DePaul University’s Special Collections and Archives has long been distinguished by the ways in which the university mission is reflected in our collections, services, and programs, with special attention given to DePaul’s commitment to teaching and to social justice. Our current exhibit, INCARCERATION: Art, Activism & Advocacy, showcases the creativity, resilience, dialogue, and agency of incarcerated individuals and the people and organizations that aim to support them, reflecting our commitment to collecting and promoting the use of materials relevant to the pursuit of social justice, and our respect for the individual that reflects the ideal of Vincentian personalism.
Incarceration and related issues — such as wrongful convictions, restorative justice, discriminatory policing and sentencing, prison conditions, and human dignity — have increasingly been covered in the news, in think pieces, in conferences, and in the classroom. DePaul hosted a symposium this past fall on mass incarceration the same weekend that the University of Chicago hosted a conference on “smart decarceration.” DePaul’s Inside-Out Prison Exchange Program supported by the Steans Center is part of a large network of such programs. INCARCERATION: Art, Activism & Advocacy contributes to this on-going dialogue and endeavors to put a human face on these issues by exhibiting personal correspondence, poetry, original artwork, prison zines, prison theater programs, and audio and video interview clips.
Nearly twenty Special Collections and Archives instruction sessions in the past three years have drawn from archival collections featured in this exhibit. Sr. Helen Prejean’s collection has most often been used by classes, followed by the Women, Writing and Incarceration Project records and the Anthony Rayson zine collection, which both feature work written by incarcerated individuals. Selections from the Philip Berrigan and Elizabeth McAlister papers, Companions Journeying Together records, and Rick Cluchey papers were also used in these sessions. These prison- and prisoner-related sessions were for a variety of departments, including Women’s and Gender Studies, Liberal Studies, School for New Learning, English, Art, and Sociology.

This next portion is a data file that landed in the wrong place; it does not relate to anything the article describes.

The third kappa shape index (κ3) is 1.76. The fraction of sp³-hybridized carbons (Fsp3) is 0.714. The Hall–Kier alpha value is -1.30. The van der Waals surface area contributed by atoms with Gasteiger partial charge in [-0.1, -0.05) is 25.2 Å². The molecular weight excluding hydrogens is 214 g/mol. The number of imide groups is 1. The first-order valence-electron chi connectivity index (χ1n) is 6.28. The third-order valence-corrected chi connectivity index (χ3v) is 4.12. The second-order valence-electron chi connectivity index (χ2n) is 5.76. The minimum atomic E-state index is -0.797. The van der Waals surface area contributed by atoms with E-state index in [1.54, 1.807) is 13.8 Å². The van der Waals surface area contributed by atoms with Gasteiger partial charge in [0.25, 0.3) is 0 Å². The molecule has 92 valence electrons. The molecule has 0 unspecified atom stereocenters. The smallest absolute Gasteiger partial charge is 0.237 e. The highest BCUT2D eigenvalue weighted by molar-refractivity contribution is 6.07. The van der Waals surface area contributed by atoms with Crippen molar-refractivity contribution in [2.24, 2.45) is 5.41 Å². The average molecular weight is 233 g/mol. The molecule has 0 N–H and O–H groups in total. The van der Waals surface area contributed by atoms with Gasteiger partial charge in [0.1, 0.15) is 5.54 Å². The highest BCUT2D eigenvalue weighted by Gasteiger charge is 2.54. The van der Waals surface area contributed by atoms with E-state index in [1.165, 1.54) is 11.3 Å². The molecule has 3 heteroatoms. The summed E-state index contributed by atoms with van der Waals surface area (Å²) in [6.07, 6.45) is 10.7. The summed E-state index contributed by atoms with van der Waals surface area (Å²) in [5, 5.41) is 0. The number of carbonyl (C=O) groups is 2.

One case in the exhibit is dedicated to showcasing local and DePaul-specific organizations that educate, support, and advocate on behalf of incarcerated individuals. There is still space available if you know of student groups or programs that should be highlighted. Please contact exhibit curator Derek Potts for arrangements.
INCARCERATION: Art, Activism & Advocacy is on display through the summer in the John T. Richardson Library, Room 314. Faculty with an interest in programs or instruction related to this exhibit, or in Special Collections and Archives’s materials related to incarceration and social justice are invited to contact Special Collections Instruction Librarian Morgen MacIntosh Hodgetts.